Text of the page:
On Tuesday, Texans will go to the polls to choose their House and Senate nominees for each party. There’s an interesting contest on the Republican side, where favorite David Dewhurst is challenged in his bid for the Senate by a tea party candidate, but either way Texas will be reliably Republican in the fall, given that the Democrats rarely win even with a good candidate — and they’ve failed to recruit one this time around.
Nationally, though, this month has seen the battle for the Senate expand, with an ever-increasing number of seats in play. Here’s the overview. Remember, in the Senate every seat counts, because every senator has the ability to influence any bill; it’s not like the House, where all that really matters most of the time is which party has at least 218 members.
Right now, the Democrats have a 53-47 advantage in the Senate (yes, it makes sense to count both independents who caucus with the Dems that way). The Democrats, however, have a whopping 23 seats to defend – with seven retirements – while the Republicans have 10, with only three retirements. That’s a terrific playing field for the GOP.
However, on balance, recruiting seems to have favored the Democrats, as has the upset loss by incumbent and general-election-lock Dick Lugar in Indiana. It’s still early, and a few competitive primaries could still dramatically shift a few contests, but overall, the outcome remains wide open. Here’s Charlie Cook’s current estimate of where the races sit; here’s Stuart Rothenberg’s. By my count, there are enough competitive races that all outcomes from a three- or four-seat Democratic pickup to a nine- or 10-seat GOP gain are entirely plausible; in other words, either party could wind up with as many as 57 seats.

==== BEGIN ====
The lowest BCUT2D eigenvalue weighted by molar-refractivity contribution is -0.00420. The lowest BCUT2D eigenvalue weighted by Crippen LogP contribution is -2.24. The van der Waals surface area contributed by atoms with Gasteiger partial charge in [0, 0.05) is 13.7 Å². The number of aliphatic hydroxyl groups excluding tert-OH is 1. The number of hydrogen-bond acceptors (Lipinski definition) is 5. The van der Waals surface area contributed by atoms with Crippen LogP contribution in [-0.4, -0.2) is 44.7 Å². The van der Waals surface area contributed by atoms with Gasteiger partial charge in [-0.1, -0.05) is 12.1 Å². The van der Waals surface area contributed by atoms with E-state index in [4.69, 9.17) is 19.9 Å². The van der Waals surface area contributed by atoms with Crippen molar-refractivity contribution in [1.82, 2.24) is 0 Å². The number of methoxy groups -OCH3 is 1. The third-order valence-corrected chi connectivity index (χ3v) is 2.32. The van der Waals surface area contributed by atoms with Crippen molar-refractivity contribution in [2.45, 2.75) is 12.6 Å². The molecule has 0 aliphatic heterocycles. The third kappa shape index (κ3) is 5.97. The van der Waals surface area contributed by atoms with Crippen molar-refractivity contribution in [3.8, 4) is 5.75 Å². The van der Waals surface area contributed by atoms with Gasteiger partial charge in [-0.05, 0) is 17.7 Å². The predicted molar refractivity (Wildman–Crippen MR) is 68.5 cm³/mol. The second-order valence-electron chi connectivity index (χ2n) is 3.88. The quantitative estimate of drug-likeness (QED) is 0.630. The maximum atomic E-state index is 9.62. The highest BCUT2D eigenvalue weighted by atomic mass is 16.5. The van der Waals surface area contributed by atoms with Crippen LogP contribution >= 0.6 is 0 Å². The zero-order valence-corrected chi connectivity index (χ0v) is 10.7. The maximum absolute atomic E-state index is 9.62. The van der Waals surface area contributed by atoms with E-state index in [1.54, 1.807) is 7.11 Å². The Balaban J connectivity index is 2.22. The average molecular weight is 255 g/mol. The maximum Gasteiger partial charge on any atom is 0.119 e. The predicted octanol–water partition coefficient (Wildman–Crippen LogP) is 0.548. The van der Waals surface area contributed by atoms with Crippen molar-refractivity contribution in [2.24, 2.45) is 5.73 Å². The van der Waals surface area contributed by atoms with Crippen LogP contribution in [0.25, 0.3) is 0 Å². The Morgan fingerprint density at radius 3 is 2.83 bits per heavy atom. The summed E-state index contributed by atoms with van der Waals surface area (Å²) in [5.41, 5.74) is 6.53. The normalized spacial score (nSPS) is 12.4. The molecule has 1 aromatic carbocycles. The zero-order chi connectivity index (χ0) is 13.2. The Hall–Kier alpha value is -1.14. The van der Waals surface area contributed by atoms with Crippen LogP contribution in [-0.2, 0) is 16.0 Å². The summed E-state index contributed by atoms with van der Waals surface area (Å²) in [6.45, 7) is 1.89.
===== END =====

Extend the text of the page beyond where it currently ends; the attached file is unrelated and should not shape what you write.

What’s more, Senate races tend to be somewhat less closely linked to the rest of the ballot than are House elections. It’s unlikely that Democrats will gain seats if Obama loses, or that Republicans will sweep everything in play if Romney goes down, but it’s certainly very possible that we’ll wind up with one party in the White House and the other with a Senate majority — in either direction.
After the Texas primary Tuesday, here’s what to watch for in June. New Mexico Democrats have a contested Senate primary on June 5, with the winner perhaps a tiny favorite to hold the seat for the Democrats; Rep. Martin Heinrich seems to be in solid shape there.
On the 12th, North Dakota Republicans will select a Senate candidate who will be either solidly (if it’s Rep. Rick Berg) or somewhat (if he’s defeated) favored. And then on the 26th, Utah Republicans will decide the fate of veteran Sen. Orrin Hatch; they’ll retain the seat either way.
There is tons of hype about the presidential election, and it certainly is the most important election this year. But it’s not the only one that matters. Congressional races are underappreciated cycle after cycle, despite the obvious importance of Congress once a president tries to get anything done. I recommend keeping some of your attention — and if you’re a volunteer or a donor, your resources — focused on these important contests.